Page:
Red flags were going up when I saw the spotless white sedan.  I knew I was in trouble the minute I saw the red and white license plates.    It was going to be a slow drive up the hill to Nederland.

Years ago, we went to a party hosted by some friends in Nederland.  Their daughter arrived late to the party, explaining:

“I got stuck behind a turtle in Boulder Canyon.”

My face belied my confusion.  Turtles?  Turtles crossing the road?  Huh??

She laughed as she looked at my expression.

“Not real turtles.  The turtles are the cars driving incredibly slow, like the tortoise moves.  I call those painfully slow drivers, turtles.”

The name stuck and routinely my husband and I will use the expression.

“Sorry I got home late, I got stuck behind a turtle.”

Now understand I know that I myself have been a turtle.  I’m sure as I’ve navigated strange cities or foreign lands, I have exhibited turtle tendencies.  A year ago, we visited Iceland.  The signs indicated a speed limit of 90 kilometers per hour (which is roughly 55 miles per hour).  We’d heard that you needed to drive slow because of ranch animals like sheep meandering on the roads.  Our first day as we tooled around driving the careful speed of 90 km/hour, we got passed more times than I could count.  I can only imagine how many Icelanders we annoyed.

Wondering if you are a Rocky Mountain turtle?  Here’s some thoughts on how you can know.

  • You know you’re a turtle when:
  • You’re driving spotlessly clean sedan. (No mountain resident ever has a clean car).
  • You’ve got red and white license plates (a dead give away for a rental car).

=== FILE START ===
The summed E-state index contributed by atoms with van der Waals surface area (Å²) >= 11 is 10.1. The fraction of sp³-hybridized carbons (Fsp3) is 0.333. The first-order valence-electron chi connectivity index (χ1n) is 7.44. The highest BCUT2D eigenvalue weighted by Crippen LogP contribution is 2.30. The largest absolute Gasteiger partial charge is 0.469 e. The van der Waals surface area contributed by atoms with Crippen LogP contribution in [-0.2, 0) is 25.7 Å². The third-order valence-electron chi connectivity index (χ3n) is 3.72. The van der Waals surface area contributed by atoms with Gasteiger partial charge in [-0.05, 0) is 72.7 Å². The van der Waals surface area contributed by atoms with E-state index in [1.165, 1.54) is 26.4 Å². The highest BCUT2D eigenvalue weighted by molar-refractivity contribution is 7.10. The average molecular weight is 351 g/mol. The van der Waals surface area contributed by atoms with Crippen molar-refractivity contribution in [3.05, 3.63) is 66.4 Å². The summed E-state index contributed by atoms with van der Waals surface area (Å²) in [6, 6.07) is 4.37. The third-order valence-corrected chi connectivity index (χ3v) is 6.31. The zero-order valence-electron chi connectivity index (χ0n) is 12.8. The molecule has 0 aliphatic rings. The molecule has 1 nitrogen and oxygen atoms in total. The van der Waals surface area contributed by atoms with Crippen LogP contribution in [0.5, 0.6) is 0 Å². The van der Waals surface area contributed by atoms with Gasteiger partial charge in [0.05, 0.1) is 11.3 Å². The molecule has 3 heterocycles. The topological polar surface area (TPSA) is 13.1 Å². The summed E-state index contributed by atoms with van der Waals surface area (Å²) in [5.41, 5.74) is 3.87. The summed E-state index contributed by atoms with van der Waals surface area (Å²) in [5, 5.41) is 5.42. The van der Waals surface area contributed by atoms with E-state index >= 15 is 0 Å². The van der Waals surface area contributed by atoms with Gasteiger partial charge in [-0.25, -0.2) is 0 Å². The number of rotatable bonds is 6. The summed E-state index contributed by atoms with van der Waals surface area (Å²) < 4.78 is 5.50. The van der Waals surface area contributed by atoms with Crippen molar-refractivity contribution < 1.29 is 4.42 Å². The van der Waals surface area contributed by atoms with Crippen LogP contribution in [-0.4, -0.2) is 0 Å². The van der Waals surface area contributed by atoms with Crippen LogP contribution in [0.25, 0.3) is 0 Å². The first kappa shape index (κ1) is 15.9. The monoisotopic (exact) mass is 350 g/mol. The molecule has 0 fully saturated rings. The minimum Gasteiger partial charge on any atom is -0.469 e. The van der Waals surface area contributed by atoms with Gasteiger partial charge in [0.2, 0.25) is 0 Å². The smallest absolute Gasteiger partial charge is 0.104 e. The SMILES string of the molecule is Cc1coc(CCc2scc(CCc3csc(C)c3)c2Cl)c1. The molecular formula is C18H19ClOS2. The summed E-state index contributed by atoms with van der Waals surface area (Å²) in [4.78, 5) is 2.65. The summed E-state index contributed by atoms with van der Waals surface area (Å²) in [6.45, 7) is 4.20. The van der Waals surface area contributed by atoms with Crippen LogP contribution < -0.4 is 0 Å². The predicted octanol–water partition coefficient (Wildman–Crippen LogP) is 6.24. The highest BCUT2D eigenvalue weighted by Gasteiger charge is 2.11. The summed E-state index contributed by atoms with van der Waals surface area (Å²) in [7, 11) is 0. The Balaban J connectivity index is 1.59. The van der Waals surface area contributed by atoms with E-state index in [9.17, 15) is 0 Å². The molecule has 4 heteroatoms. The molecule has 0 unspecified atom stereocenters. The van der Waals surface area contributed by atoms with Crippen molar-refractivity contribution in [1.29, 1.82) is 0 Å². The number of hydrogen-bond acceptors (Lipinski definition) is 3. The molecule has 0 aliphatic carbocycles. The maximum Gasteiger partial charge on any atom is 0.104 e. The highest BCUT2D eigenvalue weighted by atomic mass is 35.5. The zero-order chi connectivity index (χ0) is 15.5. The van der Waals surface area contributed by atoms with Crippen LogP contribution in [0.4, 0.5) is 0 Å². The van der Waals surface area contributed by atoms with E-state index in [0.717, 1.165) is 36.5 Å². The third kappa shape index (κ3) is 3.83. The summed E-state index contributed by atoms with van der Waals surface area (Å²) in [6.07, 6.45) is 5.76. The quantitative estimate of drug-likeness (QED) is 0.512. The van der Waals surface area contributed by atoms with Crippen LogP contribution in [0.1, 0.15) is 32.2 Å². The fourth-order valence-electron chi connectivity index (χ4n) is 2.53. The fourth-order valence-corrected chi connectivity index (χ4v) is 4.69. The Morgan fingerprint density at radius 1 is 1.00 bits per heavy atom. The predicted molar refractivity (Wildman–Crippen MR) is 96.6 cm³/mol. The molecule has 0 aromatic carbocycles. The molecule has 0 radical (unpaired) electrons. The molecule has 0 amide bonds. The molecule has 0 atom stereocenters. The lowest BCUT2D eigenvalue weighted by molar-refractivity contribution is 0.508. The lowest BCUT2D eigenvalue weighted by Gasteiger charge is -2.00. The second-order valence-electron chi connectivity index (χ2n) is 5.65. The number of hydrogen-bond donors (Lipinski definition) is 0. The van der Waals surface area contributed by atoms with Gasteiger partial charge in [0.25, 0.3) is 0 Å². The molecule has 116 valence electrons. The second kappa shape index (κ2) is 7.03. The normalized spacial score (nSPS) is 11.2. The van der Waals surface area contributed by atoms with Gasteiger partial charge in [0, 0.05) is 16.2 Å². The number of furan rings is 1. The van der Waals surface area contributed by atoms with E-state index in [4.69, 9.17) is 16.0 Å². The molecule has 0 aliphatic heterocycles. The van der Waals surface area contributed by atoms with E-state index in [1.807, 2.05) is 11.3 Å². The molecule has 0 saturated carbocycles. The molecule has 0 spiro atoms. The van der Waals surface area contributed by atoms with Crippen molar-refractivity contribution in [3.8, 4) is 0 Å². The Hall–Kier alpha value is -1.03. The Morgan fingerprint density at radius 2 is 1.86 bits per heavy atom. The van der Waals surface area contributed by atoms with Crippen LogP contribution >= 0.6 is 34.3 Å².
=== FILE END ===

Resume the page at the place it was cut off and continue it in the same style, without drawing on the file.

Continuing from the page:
• You refuse to use the turnout lane.
  • You drive in the left hand land while in the passing zones.
  • You speed up in the straight sections and stomp on the brakes, at any part of the road that doesn’t go straight.
  • You’re driving 15-20 miles per hour below the speed limit.
  • You’re using the brakes while driving up the hill.
  • There is a line of 10-20 cars behind you.
  • You are oblivious to the line of cars piling up behind you.
  • You have a death grip on the steering wheel, and are staring straight ahead, lest you careen off the road.
  • You think the rest of the drivers are lunatics driving at ridiculous breakneck speeds.

With the turtle I drove behind today, I finally ended up having to go in the right hand lane to pass him.  As I glanced over, his eyes were locked on the road in front of him.  I can only imagine the thoughts in his head “these roads are super scary here in Colorado!”

Lest someone thinks I’m being harsh to our out of town visitors, I really bear no ill will towards them.  As a transplant, I get how scary mountain roads can seem, and that it takes a long time to get comfortable driving them.

But please don’t be mad at me either.  I’m just trying to get home before my ice cream melts.

As a long-time resident of Nederland, I’ve driven this road thousands of times.  All I ask is that you occasionally glance in your rear view mirror and use the turnout lane.

Happy driving!